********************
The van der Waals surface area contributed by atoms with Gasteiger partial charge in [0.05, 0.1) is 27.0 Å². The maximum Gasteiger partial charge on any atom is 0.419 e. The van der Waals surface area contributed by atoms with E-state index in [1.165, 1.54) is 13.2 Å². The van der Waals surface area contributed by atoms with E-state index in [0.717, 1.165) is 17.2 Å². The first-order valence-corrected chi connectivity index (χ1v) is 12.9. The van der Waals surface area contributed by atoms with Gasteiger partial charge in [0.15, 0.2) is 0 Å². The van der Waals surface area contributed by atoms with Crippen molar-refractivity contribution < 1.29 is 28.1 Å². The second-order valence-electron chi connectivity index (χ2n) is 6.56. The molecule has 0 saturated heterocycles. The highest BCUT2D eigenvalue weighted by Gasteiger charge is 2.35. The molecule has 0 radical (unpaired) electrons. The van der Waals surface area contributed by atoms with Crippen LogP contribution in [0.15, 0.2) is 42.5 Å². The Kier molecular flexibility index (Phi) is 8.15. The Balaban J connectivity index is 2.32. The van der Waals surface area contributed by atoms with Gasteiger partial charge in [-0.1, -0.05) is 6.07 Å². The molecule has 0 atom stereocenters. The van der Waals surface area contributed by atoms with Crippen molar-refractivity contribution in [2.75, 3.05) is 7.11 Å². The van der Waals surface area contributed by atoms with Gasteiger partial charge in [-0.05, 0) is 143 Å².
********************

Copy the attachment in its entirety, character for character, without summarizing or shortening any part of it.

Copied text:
The van der Waals surface area contributed by atoms with Gasteiger partial charge in [0.05, 0.1) is 27.0 Å². The maximum Gasteiger partial charge on any atom is 0.419 e. The van der Waals surface area contributed by atoms with E-state index in [1.165, 1.54) is 13.2 Å². The van der Waals surface area contributed by atoms with E-state index in [0.717, 1.165) is 17.2 Å². The first-order valence-corrected chi connectivity index (χ1v) is 12.9. The van der Waals surface area contributed by atoms with Gasteiger partial charge in [0.15, 0.2) is 0 Å². The van der Waals surface area contributed by atoms with Crippen molar-refractivity contribution < 1.29 is 28.1 Å². The second-order valence-electron chi connectivity index (χ2n) is 6.56. The molecule has 0 saturated heterocycles. The highest BCUT2D eigenvalue weighted by Gasteiger charge is 2.35. The molecule has 0 radical (unpaired) electrons. The van der Waals surface area contributed by atoms with Crippen LogP contribution in [0.15, 0.2) is 42.5 Å². The Kier molecular flexibility index (Phi) is 8.15. The Balaban J connectivity index is 2.32. The van der Waals surface area contributed by atoms with Gasteiger partial charge in [-0.1, -0.05) is 6.07 Å². The molecule has 0 atom stereocenters. The van der Waals surface area contributed by atoms with Crippen molar-refractivity contribution in [2.75, 3.05) is 7.11 Å². The van der Waals surface area contributed by atoms with Gasteiger partial charge in [-0.05, 0) is 143 Å².